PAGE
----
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Fracture prevention in care home residents: is vitamin D supplementation enough?
  Most low trauma fractures occur in older people, where they are ssociated with excess mortality, morbidity and health and social service expenditure. The incidence of fractures is highest in elderly care home residents, with hip fracture rates of up to 5% per year [1]. Care home residents have a 3- to 4-fold higher incidence of fractures than people of the same age living in the community [1], reflecting their lower bone mineral density (BMD) and greater risk of falls [2, 3]. Falls prevention is an intuitive way to prevent fractures, but studies have not shown a consistent benefit in this group of vulnerable elderly people. In a randomised controlled trial in elderly people with cognitive impairment who had fallen, three-quarters of whom were care home residents, multifactorial intervention failed to decrease the incidence of falls [4]. An alternative strategy to prevent fractures is to improve bone health. Vitamin D insufficiency is a potentially reversible cause of falls and fractures in older people [5]. The National Diet and Nutrition Survey reported that over one-third of care home residents above the age of 65 years had evidence of vitamin D insufficiency, using the relatively conservative threshold of a serum 25 hydroxyvitamin D (25OHD) below 25 nmol/l [6].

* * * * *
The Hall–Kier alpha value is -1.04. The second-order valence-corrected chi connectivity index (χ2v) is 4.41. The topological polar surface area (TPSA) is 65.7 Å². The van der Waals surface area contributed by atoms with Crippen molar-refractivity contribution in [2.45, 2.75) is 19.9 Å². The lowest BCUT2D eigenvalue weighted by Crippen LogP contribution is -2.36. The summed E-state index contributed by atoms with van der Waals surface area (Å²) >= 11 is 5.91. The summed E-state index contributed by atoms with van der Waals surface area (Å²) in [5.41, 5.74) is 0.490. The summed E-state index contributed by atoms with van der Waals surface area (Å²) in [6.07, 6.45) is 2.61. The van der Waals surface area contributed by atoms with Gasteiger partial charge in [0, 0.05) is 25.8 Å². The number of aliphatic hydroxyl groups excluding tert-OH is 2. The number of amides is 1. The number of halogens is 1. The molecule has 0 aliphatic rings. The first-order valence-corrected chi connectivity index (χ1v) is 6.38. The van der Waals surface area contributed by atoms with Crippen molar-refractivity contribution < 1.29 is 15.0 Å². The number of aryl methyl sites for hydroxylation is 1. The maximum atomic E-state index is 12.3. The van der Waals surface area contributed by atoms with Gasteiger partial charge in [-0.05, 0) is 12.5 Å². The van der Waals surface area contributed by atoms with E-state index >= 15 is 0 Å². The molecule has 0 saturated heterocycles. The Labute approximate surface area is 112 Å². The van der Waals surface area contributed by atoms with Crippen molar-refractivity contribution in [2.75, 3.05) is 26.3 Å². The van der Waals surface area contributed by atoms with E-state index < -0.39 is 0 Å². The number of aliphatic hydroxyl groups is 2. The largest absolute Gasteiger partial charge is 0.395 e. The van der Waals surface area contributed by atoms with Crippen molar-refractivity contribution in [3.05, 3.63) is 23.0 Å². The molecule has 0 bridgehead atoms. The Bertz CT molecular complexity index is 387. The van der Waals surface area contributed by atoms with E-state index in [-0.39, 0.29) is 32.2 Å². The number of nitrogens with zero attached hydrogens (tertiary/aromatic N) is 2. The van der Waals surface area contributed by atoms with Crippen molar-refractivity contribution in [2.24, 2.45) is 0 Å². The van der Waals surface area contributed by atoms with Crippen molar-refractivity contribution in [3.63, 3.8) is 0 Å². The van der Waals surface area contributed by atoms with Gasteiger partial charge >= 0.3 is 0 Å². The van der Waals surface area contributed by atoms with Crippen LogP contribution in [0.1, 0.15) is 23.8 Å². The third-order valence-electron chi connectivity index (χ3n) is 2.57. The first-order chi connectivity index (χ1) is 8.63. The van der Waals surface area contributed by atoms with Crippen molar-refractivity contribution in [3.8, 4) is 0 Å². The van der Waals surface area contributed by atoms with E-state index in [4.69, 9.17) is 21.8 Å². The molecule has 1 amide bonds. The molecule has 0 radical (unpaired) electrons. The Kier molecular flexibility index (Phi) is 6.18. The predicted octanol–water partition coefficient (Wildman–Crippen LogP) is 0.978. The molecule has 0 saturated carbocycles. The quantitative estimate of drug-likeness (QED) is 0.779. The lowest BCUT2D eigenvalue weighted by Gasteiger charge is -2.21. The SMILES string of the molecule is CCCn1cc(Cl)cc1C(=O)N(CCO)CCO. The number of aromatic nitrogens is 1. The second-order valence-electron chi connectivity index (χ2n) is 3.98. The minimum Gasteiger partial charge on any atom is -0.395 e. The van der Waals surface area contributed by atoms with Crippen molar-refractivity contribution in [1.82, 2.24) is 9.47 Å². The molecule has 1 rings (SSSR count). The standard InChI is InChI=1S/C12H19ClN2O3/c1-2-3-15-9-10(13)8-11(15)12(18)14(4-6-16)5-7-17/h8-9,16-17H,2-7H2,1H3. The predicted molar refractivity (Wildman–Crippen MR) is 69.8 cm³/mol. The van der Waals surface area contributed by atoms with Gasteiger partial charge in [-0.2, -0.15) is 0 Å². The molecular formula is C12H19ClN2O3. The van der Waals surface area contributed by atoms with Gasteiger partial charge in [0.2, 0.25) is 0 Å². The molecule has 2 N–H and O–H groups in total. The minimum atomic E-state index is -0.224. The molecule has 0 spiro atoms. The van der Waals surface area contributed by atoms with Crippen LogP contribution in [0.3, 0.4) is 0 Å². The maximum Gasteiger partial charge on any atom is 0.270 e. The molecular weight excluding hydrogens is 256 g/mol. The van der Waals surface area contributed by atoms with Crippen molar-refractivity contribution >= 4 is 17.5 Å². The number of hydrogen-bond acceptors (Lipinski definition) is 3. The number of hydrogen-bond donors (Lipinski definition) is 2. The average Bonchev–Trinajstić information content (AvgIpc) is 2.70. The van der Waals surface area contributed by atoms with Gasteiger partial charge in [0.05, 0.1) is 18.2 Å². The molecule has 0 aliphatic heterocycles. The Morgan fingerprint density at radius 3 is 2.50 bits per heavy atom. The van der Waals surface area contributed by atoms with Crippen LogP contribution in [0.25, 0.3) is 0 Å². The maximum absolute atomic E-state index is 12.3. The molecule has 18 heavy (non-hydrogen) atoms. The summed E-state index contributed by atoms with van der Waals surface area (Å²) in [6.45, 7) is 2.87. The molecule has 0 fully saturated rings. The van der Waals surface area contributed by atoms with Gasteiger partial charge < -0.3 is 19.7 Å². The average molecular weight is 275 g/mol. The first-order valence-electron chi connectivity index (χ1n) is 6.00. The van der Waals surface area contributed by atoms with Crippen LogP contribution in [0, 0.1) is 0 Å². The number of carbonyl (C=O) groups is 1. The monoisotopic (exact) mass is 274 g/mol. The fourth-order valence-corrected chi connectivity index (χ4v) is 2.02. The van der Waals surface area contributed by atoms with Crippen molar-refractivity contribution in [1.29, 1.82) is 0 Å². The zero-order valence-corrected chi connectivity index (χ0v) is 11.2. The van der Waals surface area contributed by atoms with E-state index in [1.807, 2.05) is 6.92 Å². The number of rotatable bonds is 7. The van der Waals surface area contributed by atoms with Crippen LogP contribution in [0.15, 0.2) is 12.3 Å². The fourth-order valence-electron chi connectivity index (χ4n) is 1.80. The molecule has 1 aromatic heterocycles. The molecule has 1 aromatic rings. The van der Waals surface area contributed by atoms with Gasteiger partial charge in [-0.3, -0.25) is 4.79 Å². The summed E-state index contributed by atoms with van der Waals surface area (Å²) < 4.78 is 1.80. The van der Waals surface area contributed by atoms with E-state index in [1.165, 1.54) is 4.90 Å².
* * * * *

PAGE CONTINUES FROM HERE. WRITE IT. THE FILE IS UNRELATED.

Type Journal - Bibliographic Record
Resource Type
(If applicable)
Author(s) Aspray TJ, Francis RM.
Book Publisher
Journal Publisher Age Ageing
Year 2006
Pages 455-6
Article Title
Edition Sep;35
Contact Information
(If applicable)
Comments
(If applicable)
 
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